1. Standards & Labelling Programme

The Standards & Labeling Programme is one of the major thrust areas of BEE. 

  • A key objective of this scheme is to provide the consumer an informed choice about the energy saving and thereby the cost saving potential of the relevant marketed product. 
  • The scheme targets display of energy performance labels on high energy end use equipment & appliances and lays down minimum energy performance standards.
  1. UJALA Programme


  • Launched in 2015, the Unnat Jyoti by Affordable LEDs for All (UJALA), in a short span of time, has emerged as the world’s largest domestic lighting programme. 
  • The main objective is to promote efficient lighting, enhance awareness on using efficient equipment which reduce electricity bills and help preserve the environment.
  • Implementation agencies: The Electricity Distribution Company and Energy Efficiency Services Limited (EESL) a public sector body of the Ministry of Power, Government of India is implementing the programme.
  1. Municipal Demand Side Management Programme, etc.

The Municipality Demand Side Management (Mu-DSM) scheme of BEE was initiated during XI plan. 

  • BEE has Identified the immense energy saving potential in the municipal sector. 
  • The basic objective of the project was to improve the overall energy efficiency of the Urban Local Bodies(ULBs), which could lead to substantial savings in the electricity consumption, thereby resulting in cost reduction/savings for the ULBs.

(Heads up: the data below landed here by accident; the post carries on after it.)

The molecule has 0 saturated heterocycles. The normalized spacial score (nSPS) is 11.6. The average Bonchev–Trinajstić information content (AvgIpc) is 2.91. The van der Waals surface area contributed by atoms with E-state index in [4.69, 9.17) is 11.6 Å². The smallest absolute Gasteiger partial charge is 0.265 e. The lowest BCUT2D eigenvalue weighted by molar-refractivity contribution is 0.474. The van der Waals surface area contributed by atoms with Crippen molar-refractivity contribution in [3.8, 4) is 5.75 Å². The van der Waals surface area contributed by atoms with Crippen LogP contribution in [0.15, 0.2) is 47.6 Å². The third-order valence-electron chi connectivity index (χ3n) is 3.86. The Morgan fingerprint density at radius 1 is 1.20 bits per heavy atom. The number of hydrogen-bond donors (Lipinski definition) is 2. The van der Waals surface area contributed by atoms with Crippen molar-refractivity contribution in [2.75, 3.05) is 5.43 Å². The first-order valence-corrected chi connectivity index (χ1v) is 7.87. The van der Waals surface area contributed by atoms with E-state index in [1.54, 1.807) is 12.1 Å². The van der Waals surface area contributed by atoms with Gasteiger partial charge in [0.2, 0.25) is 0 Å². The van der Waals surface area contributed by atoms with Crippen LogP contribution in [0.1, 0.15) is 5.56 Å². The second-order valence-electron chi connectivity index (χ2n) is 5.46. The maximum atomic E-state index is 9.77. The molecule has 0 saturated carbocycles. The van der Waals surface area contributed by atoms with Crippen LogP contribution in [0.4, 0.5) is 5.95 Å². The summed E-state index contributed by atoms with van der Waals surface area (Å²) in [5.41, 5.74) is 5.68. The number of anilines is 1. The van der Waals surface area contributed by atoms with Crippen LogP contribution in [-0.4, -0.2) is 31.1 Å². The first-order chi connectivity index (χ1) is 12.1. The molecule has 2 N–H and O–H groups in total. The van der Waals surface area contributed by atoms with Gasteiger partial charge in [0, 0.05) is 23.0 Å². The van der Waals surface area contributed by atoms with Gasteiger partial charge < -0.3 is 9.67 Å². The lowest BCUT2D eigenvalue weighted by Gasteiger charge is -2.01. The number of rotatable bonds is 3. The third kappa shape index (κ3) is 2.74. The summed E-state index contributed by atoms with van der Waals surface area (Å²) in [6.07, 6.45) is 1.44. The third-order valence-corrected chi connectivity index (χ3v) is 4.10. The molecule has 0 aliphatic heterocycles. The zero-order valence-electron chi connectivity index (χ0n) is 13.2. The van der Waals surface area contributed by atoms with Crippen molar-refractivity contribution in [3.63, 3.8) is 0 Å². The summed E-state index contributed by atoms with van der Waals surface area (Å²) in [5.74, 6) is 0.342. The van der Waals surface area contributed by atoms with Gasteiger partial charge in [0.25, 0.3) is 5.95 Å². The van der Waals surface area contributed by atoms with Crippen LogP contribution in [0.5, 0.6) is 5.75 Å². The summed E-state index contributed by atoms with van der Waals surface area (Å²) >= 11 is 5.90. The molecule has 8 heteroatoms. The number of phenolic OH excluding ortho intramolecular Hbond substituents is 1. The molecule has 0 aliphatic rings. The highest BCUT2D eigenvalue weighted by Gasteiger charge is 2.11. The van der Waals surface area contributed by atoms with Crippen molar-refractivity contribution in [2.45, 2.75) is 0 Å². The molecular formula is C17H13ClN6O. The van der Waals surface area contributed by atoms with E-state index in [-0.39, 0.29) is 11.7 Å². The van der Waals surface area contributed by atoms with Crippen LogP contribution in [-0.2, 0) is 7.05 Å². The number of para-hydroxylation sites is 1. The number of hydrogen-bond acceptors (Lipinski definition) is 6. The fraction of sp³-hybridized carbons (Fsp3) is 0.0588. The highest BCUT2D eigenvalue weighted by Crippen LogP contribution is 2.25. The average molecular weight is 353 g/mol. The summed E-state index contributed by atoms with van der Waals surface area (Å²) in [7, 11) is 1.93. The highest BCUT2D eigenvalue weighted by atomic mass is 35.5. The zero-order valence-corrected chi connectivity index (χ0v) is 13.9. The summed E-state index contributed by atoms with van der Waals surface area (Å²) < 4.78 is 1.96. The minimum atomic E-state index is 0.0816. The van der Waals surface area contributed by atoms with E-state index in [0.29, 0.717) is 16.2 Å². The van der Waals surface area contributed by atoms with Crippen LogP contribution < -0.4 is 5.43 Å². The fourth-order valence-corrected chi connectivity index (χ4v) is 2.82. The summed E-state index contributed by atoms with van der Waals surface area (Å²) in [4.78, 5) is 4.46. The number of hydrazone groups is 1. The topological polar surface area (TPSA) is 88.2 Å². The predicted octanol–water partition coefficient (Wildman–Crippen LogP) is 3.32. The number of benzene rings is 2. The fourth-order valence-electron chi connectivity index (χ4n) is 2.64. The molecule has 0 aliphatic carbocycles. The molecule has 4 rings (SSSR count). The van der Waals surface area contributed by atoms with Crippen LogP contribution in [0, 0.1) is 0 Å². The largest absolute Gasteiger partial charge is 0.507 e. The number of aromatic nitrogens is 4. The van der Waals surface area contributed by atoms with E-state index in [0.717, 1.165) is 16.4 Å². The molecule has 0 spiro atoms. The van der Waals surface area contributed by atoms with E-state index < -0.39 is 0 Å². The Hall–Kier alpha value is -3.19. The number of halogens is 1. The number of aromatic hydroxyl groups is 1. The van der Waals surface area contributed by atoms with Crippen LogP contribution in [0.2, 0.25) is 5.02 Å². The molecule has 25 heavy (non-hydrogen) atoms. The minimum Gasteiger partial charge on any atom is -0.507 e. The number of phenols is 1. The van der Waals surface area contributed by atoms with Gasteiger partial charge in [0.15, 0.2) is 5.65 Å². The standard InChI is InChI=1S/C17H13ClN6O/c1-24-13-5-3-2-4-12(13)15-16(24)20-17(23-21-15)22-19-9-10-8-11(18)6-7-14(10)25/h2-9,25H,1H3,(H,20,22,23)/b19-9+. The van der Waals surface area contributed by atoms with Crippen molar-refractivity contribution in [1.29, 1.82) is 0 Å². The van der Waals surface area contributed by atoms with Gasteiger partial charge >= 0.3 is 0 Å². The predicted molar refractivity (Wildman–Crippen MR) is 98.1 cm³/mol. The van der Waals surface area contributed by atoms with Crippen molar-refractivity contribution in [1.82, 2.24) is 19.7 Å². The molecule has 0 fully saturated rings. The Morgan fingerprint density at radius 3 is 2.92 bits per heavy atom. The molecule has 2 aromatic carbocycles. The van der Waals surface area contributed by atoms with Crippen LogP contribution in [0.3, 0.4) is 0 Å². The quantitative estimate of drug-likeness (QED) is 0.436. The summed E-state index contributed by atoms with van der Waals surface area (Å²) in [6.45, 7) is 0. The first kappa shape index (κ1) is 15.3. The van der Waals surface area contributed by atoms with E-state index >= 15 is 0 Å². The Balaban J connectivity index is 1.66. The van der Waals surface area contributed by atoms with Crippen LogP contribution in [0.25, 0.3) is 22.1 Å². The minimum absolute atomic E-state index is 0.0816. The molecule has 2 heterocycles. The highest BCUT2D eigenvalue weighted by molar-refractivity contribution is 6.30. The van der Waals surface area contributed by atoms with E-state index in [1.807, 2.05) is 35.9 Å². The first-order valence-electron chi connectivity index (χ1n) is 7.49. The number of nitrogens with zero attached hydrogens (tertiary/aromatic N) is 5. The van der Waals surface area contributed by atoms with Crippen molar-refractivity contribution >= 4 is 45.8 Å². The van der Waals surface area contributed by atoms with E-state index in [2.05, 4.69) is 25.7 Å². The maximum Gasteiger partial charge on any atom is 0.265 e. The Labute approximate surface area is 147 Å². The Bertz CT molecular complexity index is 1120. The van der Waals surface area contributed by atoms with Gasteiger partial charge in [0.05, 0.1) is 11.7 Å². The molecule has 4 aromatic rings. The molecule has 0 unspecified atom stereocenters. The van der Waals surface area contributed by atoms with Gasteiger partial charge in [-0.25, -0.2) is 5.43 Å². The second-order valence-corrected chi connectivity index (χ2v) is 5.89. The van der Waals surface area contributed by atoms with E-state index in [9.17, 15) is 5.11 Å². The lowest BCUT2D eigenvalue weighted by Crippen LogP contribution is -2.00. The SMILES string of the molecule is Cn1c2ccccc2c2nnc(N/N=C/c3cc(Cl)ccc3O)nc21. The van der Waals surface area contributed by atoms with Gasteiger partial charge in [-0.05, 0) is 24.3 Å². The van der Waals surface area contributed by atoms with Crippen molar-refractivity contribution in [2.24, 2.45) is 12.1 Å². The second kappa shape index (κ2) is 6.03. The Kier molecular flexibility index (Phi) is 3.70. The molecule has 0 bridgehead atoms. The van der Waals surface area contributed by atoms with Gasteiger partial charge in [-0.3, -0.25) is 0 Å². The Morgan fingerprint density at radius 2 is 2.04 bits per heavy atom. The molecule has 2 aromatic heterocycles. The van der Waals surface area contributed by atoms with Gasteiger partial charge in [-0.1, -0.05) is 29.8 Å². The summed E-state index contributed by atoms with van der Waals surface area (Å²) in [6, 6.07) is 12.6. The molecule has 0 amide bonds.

About BEE

  • The Bureau of Energy Efficiency (BEE) was set up as the statutory body on 1st March 2002 at the central level to facilitate the implementation of the Energy Conservation Act. The Energy Conservation Act (EC Act) was enacted in 2001 with the goal of reducing the energy intensity of Indian economy. 
  • The Act provides regulatory mandate for: 
    • standards & labeling of equipment and appliances; 
    • energy conservation building codes for commercial buildings; and 
    • energy consumption norms for energy intensive industries. 
  • In addition, the Act enjoins the Central Govt. and the Bureau to take steps to facilitate and promote energy efficiency in all sectors of the economy. 
  • The Act also directs states to designate agencies for the implementation of the Act and promotion of energy efficiency in the state.
  • The EC Act was amended in 2010 and the main amendments of the Act are given below
    • The Central Government may issue the energy savings certificate to the designated consumer whose energy consumption is less than the prescribed norms and standards in accordance with the procedure as may be prescribed
    • The designated consumer whose energy consumption is more than the prescribed norms and standards shall be entitled to purchase the energy savings certificate to comply with the prescribed norms and standards
    • The Central Government may, in consultation with the Bureau, prescribe the value of per metric ton of oil equivalent of energy consumed
    • Commercial buildings which are having a connected load of 100 kW or contract demand of 120 kVA and above come under the purview of ECBC under EC Act.